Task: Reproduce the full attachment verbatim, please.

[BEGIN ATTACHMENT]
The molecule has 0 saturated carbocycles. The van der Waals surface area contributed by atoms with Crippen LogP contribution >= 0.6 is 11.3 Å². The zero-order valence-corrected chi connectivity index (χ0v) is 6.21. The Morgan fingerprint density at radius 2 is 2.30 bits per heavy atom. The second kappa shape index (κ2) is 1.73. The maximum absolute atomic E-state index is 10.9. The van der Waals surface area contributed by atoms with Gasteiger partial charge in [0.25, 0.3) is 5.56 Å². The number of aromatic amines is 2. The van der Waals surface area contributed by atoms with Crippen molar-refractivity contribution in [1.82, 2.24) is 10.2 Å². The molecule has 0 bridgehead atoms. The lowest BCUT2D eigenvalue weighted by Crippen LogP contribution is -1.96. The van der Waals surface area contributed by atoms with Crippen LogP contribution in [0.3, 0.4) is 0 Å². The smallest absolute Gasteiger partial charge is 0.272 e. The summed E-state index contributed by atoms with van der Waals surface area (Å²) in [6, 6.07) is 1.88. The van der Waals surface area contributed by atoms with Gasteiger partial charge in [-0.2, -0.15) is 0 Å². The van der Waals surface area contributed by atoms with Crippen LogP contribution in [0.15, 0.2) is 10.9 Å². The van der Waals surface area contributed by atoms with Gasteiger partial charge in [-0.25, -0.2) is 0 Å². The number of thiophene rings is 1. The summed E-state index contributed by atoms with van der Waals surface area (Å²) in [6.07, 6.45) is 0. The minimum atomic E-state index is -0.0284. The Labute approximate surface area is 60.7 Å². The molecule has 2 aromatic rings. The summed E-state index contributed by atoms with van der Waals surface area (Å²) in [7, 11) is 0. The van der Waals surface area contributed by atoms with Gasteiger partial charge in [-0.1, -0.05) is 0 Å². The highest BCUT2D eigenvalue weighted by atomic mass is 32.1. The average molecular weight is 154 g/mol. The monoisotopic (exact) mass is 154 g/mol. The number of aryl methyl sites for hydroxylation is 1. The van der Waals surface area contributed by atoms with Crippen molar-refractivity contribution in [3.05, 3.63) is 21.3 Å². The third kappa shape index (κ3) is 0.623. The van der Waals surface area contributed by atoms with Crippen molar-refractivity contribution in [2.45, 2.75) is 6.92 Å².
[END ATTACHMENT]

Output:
The molecule has 0 saturated carbocycles. The van der Waals surface area contributed by atoms with Crippen LogP contribution >= 0.6 is 11.3 Å². The zero-order valence-corrected chi connectivity index (χ0v) is 6.21. The Morgan fingerprint density at radius 2 is 2.30 bits per heavy atom. The second kappa shape index (κ2) is 1.73. The maximum absolute atomic E-state index is 10.9. The van der Waals surface area contributed by atoms with Gasteiger partial charge in [0.25, 0.3) is 5.56 Å². The number of aromatic amines is 2. The van der Waals surface area contributed by atoms with Crippen molar-refractivity contribution in [1.82, 2.24) is 10.2 Å². The molecule has 0 bridgehead atoms. The lowest BCUT2D eigenvalue weighted by Crippen LogP contribution is -1.96. The van der Waals surface area contributed by atoms with Crippen LogP contribution in [0.3, 0.4) is 0 Å². The smallest absolute Gasteiger partial charge is 0.272 e. The summed E-state index contributed by atoms with van der Waals surface area (Å²) in [6, 6.07) is 1.88. The van der Waals surface area contributed by atoms with Gasteiger partial charge in [-0.2, -0.15) is 0 Å². The van der Waals surface area contributed by atoms with Crippen LogP contribution in [0.15, 0.2) is 10.9 Å². The van der Waals surface area contributed by atoms with Gasteiger partial charge in [-0.25, -0.2) is 0 Å². The number of thiophene rings is 1. The summed E-state index contributed by atoms with van der Waals surface area (Å²) in [6.07, 6.45) is 0. The minimum atomic E-state index is -0.0284. The Labute approximate surface area is 60.7 Å². The molecule has 2 aromatic rings. The summed E-state index contributed by atoms with van der Waals surface area (Å²) in [7, 11) is 0. The van der Waals surface area contributed by atoms with Gasteiger partial charge in [-0.1, -0.05) is 0 Å². The highest BCUT2D eigenvalue weighted by atomic mass is 32.1. The average molecular weight is 154 g/mol. The monoisotopic (exact) mass is 154 g/mol. The number of aryl methyl sites for hydroxylation is 1. The van der Waals surface area contributed by atoms with Crippen molar-refractivity contribution in [3.05, 3.63) is 21.3 Å². The third kappa shape index (κ3) is 0.623. The van der Waals surface area contributed by atoms with Crippen molar-refractivity contribution in [2.45, 2.75) is 6.92 Å².